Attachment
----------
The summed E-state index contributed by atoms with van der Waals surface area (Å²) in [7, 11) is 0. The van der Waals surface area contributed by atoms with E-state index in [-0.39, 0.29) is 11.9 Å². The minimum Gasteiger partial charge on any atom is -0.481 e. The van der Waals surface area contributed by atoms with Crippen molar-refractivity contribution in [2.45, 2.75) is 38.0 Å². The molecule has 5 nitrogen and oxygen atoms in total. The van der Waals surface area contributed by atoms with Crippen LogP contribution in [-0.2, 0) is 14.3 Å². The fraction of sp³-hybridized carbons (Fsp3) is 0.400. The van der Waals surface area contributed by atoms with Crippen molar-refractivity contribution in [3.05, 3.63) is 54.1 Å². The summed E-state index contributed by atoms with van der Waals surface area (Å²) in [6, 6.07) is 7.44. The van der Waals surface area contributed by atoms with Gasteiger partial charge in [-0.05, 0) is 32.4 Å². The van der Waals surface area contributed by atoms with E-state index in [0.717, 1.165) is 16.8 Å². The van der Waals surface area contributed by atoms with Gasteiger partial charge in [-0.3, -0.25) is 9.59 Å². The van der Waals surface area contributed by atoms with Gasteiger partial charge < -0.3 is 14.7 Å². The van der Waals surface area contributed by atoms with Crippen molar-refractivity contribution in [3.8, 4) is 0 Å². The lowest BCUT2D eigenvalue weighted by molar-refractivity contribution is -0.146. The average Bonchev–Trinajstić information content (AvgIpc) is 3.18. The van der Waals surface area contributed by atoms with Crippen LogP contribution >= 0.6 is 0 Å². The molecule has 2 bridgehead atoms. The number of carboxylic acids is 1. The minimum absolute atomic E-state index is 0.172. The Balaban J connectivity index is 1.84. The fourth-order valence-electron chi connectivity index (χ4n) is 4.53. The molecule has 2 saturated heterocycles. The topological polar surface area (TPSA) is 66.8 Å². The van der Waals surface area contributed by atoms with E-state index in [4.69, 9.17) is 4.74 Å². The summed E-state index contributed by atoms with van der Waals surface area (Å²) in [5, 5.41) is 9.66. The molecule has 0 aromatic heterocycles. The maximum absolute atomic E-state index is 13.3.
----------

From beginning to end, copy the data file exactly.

The summed E-state index contributed by atoms with van der Waals surface area (Å²) in [7, 11) is 0. The van der Waals surface area contributed by atoms with E-state index in [-0.39, 0.29) is 11.9 Å². The minimum Gasteiger partial charge on any atom is -0.481 e. The van der Waals surface area contributed by atoms with Crippen molar-refractivity contribution in [2.45, 2.75) is 38.0 Å². The molecule has 5 nitrogen and oxygen atoms in total. The van der Waals surface area contributed by atoms with Crippen LogP contribution in [-0.2, 0) is 14.3 Å². The fraction of sp³-hybridized carbons (Fsp3) is 0.400. The van der Waals surface area contributed by atoms with Crippen molar-refractivity contribution in [3.05, 3.63) is 54.1 Å². The summed E-state index contributed by atoms with van der Waals surface area (Å²) in [6, 6.07) is 7.44. The van der Waals surface area contributed by atoms with Gasteiger partial charge in [-0.05, 0) is 32.4 Å². The van der Waals surface area contributed by atoms with E-state index in [0.717, 1.165) is 16.8 Å². The van der Waals surface area contributed by atoms with Gasteiger partial charge in [-0.3, -0.25) is 9.59 Å². The van der Waals surface area contributed by atoms with Gasteiger partial charge < -0.3 is 14.7 Å². The van der Waals surface area contributed by atoms with Crippen molar-refractivity contribution in [3.8, 4) is 0 Å². The lowest BCUT2D eigenvalue weighted by molar-refractivity contribution is -0.146. The average Bonchev–Trinajstić information content (AvgIpc) is 3.18. The van der Waals surface area contributed by atoms with Crippen LogP contribution >= 0.6 is 0 Å². The molecule has 2 bridgehead atoms. The number of carboxylic acids is 1. The minimum absolute atomic E-state index is 0.172. The Balaban J connectivity index is 1.84. The fourth-order valence-electron chi connectivity index (χ4n) is 4.53. The molecule has 2 saturated heterocycles. The topological polar surface area (TPSA) is 66.8 Å². The van der Waals surface area contributed by atoms with E-state index in [4.69, 9.17) is 4.74 Å². The summed E-state index contributed by atoms with van der Waals surface area (Å²) in [5, 5.41) is 9.66. The molecule has 0 aromatic heterocycles. The maximum absolute atomic E-state index is 13.3.